Red Kite Feeding Station Bellymack Hill Farm, Laurieston, Castle Douglas, DG7 2PJ, GB 01644 450202
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Wildlife around Loch Ken & River Dee

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Wildlife around Loch Ken & River Dee

The open water and wetlands of Loch Ken and the River Dee comprise the largest freshwater body in Southern Scotland and are home to some incredible wildlife.

Wetland Wonders

Large areas of the loch are designated as internationally important winter roosting sites for Greenland white-fronted and Icelandic greylag geese These birds breed in the far north in summer but fly to this area to escape the harsh Arctic winters. They can often be seen at the RSPB’s Ken-Dee Marshes Nature Reserve, or the National Trust for Scotland’s Threave Wildfowl Reserve between October and April.  Both of these sites have parking and viewing facilities. Other wildfowl that spend the winter here include whooper swans, wigeon, goldeneye and pintail duck, whilst mallard, goosander, teal and tufted duck are here throughout the year.

Great-crested grebes are also quite common; look out for their spectacular courtship displays in springtime.

Otters are more elusive, but you may be lucky enough to spot them swimming on the loch.


Woodland Wildlife

Woodlands are great places for red kites, which both breed and roost here. You might also spot breeding pied flycatchers, great–spotted woodpeckers, nuthatches, wood warblers and our shier willow tits. The hides at Ken-Dee Marshes are good places to see and hear all these birds in the spring, and you should look out for red squirrels there throughout the year. Ghostly-white barn owls can be found in good numbers in this part of Galloway, often seen at dusk as they leave roosts in woodlands and farm buildings.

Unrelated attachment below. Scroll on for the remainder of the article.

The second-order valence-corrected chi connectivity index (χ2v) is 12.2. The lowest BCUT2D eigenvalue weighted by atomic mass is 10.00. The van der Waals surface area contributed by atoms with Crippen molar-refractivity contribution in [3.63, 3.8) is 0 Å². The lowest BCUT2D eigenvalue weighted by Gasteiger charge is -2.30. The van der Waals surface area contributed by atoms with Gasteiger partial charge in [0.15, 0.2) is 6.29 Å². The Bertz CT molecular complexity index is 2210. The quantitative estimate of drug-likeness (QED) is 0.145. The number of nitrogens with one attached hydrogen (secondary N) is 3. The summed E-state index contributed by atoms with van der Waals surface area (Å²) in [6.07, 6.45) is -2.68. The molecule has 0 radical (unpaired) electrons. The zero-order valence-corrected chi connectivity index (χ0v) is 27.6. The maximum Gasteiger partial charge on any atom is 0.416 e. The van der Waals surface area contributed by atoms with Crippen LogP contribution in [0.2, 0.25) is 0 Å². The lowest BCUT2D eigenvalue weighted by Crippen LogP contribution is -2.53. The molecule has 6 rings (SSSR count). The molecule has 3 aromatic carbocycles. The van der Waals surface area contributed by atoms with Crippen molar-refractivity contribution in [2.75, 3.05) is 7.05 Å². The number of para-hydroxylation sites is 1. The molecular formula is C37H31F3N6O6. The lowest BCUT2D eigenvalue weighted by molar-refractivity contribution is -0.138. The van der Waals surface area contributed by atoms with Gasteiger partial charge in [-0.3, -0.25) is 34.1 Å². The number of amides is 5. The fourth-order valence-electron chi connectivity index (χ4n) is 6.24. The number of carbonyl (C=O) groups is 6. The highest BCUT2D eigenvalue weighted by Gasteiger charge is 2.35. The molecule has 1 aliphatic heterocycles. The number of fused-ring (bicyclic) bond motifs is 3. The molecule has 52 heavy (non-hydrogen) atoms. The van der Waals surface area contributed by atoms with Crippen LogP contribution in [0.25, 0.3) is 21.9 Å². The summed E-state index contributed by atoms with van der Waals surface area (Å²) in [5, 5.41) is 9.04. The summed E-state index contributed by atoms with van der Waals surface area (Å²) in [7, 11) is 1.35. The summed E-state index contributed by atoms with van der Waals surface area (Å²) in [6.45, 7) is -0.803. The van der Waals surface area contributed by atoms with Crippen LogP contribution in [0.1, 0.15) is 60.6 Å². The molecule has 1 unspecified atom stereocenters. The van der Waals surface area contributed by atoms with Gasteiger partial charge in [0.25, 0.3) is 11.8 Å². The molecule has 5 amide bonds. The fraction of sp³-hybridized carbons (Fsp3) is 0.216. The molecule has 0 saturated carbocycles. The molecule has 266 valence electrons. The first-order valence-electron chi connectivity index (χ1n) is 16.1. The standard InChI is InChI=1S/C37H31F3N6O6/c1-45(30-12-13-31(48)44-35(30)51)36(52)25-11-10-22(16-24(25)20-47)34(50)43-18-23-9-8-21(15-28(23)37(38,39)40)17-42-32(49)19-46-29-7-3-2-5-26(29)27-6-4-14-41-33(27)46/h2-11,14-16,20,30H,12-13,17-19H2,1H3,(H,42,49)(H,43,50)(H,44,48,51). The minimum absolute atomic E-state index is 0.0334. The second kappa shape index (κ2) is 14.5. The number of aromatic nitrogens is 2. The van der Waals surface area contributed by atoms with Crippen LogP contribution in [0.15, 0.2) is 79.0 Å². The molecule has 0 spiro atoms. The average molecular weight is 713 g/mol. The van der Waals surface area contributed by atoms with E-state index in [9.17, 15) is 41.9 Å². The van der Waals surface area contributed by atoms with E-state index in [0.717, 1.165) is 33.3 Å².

In summer, purple hairstreak butterflies inhabit the oak woodland canopy, whilst ringlets, meadow browns and small pearl-bordered fritillaries can be seen around some woodland edges.  A Galloway speciality is the near-black Scotch argus butterfly, which appears along sheltered roadside verges in late July/early August, during sunny weather. Summer sunshine also brings out reptiles, often hidden as they hunt for insects, spiders or, in the case of adders, mice and voles.

Dumfries & Galloway Leader Local Action Group